Edible Berkshires


A Love Story



I persuade my husband to buy a tiller and a pallet of topsoil, and put them to use on a 12-foot square of our rather ropey and neglected lawn. (He has bigger muscles than me, and a natural aptitude for outdoor machinery.) But once the tilling is complete, as agreed, he “hands me the keys of the project,” as he put it. It is me who really wants a garden; this is going to be mine to grow.

My first lesson: There are a LOT of rocks out there—big and small. It doesn’t matter how many I pull out of the garden: the next day, more have inched their way out of the soil. This is backbreaking work. I am beginning to wonder if I am being a bit ambitious. When we moved up here, there was no vegetable garden. We inherited a blueberry bush that with careful pruning now yields good fruit; and two years ago I uncovered a couple of heads of rhubarb in the weeds that I have transplanted and split, getting enough fruit to produce one or two pies a year.

And this year … well, this year I finally have the time to do “a garden.” How hard can it be? Never mind that we live at 1,800 feet and the weather is the boss up here. The growing season seems to be not much more than Memorial Day to Labor Day. Am I ready?


Seeds planted just before Memorial Day as follows: beets – three rows; turnips—three rows; Swiss chard— two rows. The beets and turnips are my choice; the Swiss chard, not a vegetable I know well, is a concession to my husband in return for his tilling efforts. I feel that three vegetables are enough to start with. My husband is immediately skeptical of seeds, encouraging me instead buy seedlings. I look at the unforgiving dirt, still strewn with rocks, and consider. But being both cheap and ambitious, I stick to my guns.

Late in the month, on my daily rock patrol, I see little two-leaf shoots starting to pop up. Something is growing in the Swiss chard rows, and maybe in the beet rows! Now my greatest fears are a) killing the plants with kindnes— overfeeding or overwatering; and b) Japanese beetle season. I didn’t even know what a Japanese beetle was until I moved up here, but now they are my sworn enemy.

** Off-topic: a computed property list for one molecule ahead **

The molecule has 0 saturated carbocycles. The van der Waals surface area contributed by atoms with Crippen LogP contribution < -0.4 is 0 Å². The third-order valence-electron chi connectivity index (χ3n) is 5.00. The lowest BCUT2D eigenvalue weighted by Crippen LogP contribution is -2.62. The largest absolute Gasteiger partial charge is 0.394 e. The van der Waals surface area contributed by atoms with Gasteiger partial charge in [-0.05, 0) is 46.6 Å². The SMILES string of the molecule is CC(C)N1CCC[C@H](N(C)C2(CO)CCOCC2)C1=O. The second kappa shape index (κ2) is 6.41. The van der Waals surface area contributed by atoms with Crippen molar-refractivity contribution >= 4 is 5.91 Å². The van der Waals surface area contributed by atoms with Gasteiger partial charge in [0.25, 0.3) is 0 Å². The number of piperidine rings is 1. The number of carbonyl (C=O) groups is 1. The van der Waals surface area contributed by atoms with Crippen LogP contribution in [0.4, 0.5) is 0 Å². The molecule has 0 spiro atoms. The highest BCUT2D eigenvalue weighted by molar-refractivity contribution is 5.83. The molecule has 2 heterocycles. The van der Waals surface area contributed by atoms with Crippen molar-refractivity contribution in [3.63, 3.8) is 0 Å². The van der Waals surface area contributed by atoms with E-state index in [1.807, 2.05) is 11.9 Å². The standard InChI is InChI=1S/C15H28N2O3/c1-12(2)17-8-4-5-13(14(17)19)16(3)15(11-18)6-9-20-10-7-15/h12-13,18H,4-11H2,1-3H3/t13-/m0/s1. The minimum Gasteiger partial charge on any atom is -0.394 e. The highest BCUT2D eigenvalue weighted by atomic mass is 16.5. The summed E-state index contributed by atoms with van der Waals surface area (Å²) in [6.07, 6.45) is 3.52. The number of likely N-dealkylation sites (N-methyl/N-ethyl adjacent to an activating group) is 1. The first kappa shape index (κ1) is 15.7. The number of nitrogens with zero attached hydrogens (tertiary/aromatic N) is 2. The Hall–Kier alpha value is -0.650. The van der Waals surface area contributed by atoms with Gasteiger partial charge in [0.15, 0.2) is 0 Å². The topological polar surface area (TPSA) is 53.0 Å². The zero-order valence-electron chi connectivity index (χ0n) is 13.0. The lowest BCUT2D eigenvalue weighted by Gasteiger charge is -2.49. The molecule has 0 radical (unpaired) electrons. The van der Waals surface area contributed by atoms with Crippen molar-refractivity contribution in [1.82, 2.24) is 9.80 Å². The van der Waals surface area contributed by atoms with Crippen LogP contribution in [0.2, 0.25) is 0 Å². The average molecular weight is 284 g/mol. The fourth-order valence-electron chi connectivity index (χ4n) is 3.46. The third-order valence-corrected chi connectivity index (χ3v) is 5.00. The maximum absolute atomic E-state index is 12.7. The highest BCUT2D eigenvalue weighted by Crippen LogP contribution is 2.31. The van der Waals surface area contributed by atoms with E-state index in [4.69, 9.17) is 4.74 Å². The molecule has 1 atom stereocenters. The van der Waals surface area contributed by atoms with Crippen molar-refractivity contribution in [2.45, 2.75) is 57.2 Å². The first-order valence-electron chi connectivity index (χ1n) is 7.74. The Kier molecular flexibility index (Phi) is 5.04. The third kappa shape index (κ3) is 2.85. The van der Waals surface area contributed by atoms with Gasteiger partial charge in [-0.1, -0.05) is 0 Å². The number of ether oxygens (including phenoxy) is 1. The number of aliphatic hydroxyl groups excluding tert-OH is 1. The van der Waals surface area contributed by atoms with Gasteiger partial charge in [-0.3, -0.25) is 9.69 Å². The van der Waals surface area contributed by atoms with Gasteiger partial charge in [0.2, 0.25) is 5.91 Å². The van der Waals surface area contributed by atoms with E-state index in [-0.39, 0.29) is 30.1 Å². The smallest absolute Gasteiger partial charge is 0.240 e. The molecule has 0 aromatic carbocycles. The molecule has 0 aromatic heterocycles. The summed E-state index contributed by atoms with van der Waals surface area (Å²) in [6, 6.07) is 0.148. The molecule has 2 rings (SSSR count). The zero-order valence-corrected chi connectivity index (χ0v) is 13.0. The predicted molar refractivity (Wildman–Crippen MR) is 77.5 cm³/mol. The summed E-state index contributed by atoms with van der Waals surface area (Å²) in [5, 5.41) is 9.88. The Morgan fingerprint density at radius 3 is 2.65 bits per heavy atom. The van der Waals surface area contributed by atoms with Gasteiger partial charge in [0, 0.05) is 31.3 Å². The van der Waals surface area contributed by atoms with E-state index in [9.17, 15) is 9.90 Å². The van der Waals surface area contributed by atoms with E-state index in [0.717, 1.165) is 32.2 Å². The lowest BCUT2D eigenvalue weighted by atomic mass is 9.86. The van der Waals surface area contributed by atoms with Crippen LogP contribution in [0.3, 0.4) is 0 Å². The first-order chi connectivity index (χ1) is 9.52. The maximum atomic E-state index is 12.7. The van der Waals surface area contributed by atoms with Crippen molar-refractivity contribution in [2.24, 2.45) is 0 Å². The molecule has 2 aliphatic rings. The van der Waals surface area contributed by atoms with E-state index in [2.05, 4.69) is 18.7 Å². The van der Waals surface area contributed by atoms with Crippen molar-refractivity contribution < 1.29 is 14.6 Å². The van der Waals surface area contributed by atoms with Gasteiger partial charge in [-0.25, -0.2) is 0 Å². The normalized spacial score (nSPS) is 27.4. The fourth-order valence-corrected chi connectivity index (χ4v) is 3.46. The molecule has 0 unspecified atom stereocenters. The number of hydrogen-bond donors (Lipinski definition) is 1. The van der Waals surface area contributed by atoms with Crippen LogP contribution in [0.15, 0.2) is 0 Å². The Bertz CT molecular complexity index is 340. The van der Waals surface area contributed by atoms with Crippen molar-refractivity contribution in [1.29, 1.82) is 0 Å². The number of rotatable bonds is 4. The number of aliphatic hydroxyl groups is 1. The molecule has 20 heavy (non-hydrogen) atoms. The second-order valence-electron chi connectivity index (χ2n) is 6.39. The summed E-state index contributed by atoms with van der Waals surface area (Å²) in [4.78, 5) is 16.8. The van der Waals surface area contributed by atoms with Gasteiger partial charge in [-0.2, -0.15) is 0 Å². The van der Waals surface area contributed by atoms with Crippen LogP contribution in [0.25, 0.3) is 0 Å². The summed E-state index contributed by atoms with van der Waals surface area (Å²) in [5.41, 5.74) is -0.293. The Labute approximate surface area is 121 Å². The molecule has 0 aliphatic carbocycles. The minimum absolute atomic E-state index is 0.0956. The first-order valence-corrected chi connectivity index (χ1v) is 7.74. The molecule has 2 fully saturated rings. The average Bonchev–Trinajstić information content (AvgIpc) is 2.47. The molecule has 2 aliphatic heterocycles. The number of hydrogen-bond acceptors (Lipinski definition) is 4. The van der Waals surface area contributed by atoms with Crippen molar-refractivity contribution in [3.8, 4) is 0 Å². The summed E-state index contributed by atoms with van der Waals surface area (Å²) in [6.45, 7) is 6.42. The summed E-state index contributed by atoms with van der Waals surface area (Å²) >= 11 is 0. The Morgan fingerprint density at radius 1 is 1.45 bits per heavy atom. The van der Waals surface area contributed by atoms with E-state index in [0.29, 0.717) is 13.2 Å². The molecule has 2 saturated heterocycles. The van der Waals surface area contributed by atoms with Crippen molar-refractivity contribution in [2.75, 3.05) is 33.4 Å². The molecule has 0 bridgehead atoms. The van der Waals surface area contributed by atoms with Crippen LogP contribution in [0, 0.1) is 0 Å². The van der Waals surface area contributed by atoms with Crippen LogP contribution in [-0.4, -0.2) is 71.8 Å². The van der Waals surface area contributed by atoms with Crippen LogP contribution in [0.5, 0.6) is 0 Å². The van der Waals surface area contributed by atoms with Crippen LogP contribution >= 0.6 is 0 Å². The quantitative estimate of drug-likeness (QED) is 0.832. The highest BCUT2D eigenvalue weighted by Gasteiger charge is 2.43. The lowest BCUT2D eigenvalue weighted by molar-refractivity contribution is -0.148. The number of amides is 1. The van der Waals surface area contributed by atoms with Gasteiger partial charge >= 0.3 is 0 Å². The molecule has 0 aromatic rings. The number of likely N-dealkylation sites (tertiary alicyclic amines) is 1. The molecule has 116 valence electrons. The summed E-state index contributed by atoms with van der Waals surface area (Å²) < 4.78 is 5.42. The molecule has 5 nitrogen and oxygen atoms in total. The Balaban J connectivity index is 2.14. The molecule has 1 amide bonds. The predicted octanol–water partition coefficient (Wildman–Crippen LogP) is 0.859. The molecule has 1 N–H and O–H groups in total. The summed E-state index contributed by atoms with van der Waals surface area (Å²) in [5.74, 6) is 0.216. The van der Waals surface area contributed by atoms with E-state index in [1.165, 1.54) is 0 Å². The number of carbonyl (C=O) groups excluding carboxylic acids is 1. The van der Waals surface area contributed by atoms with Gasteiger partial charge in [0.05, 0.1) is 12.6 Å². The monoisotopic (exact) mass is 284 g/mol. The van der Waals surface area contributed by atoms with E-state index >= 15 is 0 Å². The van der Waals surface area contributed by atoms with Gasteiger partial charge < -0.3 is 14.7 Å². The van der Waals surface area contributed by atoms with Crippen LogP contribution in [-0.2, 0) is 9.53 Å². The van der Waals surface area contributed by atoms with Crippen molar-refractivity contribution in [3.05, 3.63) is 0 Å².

I have been doing some rather aggressive weeding, and now worry that I have pulled out some of my vegetables. But we do have a few heads of Swiss chard! The turnips seem to be goners, though. There are no signs of growth at all.

But I do have one beet! It is very small, but definitely a beet. For fun, I name him: “Mr. A. Beet.” The name sticks. When watering and feeding the vegetable garden, still hoping for more beets to appear or for a small miracle on the turnip front, I talk to Mr. A. Beet, giving him encouragement. As the sun sets outside my kitchen window, I see him standing alone, but proud, in the garden.


The Swiss chard is delicious, and miraculously regenerates each time I harvest leaves. Not a bad investment. We drive to the Connecticut River Valley on hot afternoons, stopping at roadside farm stands. I see huge, huge beets by the bunch. I marvel at their size; the farmer offers to sell me a bushel, and I am tempted. I bring two bunches home, boil them and eat them sliced and warm. I feel unfaithful to Mr. A. Beet, alone in our sparse little garden. But the purchased beets are fantastic. September

The Swiss chard keeps giving and giving; even when the weather turns colder it persists. The turnips never do show. As we head into fall, we sit in the kitchen on chilly mornings, looking out over our vegetable garden. This year, I learned that gardening is a lot harder than I thought, but I love it. We are already making plans for next year, to expand our garden, to prepare the soil better, and not to over weed. I think my husband is secretly aiming for a field of Swiss chard.

After tending to him for weeks, the day comes. I harvest Mr. A. Beet. I take a picture of him on the deck to remember this moment. He is, after all the first root vegetable I have grown from seed with my own hands. Then we boil, peel and eat him. Mr. A. Beet is just delicious.